- This topic has 35 replies, 9 voices, and was last updated 4 years ago by Anonymous.
27th Oct 2009 at 5:05 pm #41277Anonymous
I really believe that franchisees are not entrepreneurial. I am obviously generalising which is not correct, but many are. Most franchisors do not like selling franchises to real entrepreneurs because they present problems when they begin to challenge the franchisor on issues. However, even if someone is an entrepreneur, if they purchase a franchise, while interacting as a franchise they are not acting as an entrepreneur. They are simply managing the business strategy for the franchisor who set the corporate strategy.
Dr Rob Smorfitt said:I believe that the key to entrepreneurship is original thought and innovation. I have attached a copy of the Burch graphic file. I have also attached a copy of a Word document with my updated contribution to Burch. This is a work in progress and contains some placements which are wrong. however it is relevant to this topic. I believe that entrepreneurship is a scaled concept, but unlike Burch i do not believe everyone to be entrepreneurial just on a different scale. I believe there is a cutoff point which would separate entrepreneurs from those who are not. I am writing a journal article on this topic and will advise when published (if lucky 🙂 )
Chris van Zyl said:To spot an opportunity where an existing business model (as per franchise) provides profit-making ability, is not necessarily less entrepreneurial than when you start an enterprise from scratch?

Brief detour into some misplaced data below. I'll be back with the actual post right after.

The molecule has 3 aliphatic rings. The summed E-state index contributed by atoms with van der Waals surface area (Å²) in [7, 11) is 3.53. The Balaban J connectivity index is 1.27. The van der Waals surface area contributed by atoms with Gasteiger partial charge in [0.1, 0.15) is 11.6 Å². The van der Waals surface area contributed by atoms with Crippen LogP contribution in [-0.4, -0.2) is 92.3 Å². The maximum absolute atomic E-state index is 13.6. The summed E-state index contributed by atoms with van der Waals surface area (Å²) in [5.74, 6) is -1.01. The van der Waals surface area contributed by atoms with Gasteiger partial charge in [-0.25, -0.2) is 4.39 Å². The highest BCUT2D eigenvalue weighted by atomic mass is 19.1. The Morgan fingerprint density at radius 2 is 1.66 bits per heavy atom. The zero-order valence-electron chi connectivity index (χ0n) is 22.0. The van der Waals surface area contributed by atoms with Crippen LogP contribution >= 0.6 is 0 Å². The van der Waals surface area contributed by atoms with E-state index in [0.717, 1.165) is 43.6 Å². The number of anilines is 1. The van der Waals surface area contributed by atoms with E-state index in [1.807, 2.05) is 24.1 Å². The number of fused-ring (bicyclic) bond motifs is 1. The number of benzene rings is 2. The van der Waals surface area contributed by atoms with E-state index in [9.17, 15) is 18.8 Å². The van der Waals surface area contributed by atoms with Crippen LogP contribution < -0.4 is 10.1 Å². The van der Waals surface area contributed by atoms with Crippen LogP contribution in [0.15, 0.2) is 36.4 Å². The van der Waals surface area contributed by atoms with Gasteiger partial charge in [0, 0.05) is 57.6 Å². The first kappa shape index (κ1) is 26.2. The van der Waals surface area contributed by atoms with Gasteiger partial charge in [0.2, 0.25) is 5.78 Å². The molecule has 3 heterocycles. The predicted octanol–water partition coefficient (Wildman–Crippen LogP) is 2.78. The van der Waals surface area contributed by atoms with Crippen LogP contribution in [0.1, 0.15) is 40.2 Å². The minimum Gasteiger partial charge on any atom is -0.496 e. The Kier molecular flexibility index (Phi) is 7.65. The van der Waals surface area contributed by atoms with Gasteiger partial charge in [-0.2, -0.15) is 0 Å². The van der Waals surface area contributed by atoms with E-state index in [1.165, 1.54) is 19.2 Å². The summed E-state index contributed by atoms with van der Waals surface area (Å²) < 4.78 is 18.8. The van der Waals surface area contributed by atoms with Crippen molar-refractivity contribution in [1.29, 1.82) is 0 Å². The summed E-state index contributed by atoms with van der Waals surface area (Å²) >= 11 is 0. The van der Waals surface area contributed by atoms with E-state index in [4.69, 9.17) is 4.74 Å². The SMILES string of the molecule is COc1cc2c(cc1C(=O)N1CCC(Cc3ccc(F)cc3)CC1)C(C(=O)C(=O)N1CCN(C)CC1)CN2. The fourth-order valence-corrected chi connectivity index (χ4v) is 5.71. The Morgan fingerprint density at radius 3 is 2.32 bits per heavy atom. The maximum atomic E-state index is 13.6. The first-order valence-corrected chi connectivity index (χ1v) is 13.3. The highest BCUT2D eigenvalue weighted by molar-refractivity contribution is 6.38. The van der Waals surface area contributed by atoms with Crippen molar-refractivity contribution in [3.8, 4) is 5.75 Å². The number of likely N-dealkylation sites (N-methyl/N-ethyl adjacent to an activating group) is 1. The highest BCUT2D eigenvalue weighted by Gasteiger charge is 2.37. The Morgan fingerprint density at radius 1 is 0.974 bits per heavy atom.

Dr Rob Smorfitt said:The original meaning of the word was a description of a person who borrowed money to transact, with the clear intent of repaying the loan with interest and keeping the profit. The entrepreneur carried the risk and identified the opportunity. Early explorers such as Vasco da Gama could very well be described as entrepreneurs who borrowed to transact in the Far East.
I do not believe franchisees have this same “drive”. If they were truly entrepreneurial would they not launch their own franchise? Look at the Burch continuum, which requires some updating i believe.
Chris van Zyl said:Well, according some classical definitions of what entrepreneurs are: pro-active; innovative & with a risk-taking propensity, one could accept that even some (or most) franchisees could be categorised as entrepreneurs. Yet the definitions and conceptualisations of what entrepreneurship really is, seems to be wide-ranging?!27th Oct 2009 at 5:13 pm #41276Anonymous
Are you going to be able to share with us on your course outline/curriculum/list of subjects? 🙂
Moustafa Mohamed Moustafa wahba said:Dear Dr. Rob
I will answer your specific question on the difference between an entrepreneur and a small business owner / manager (Small Sized Enterprises) in general terms.
In Egypt we utilize entrepreneurship development as approach to quality based TVET. The Enterprise (sometimes called Entrepreneurial Firm) is a business organization and it could be a large business, a small business or a family business. The Entrepreneur is the person who organizes or operates an enterprise (business organization).
The role of entrepreneurs is recognized to be of great significance in accelerating the pace of growth of economic development of Egypt. The developed countries such as Egypt generally owe much of their economic development to the entrepreneurs of their respective countries. Egypt is currently very conscious of the significance of entrepreneurship development.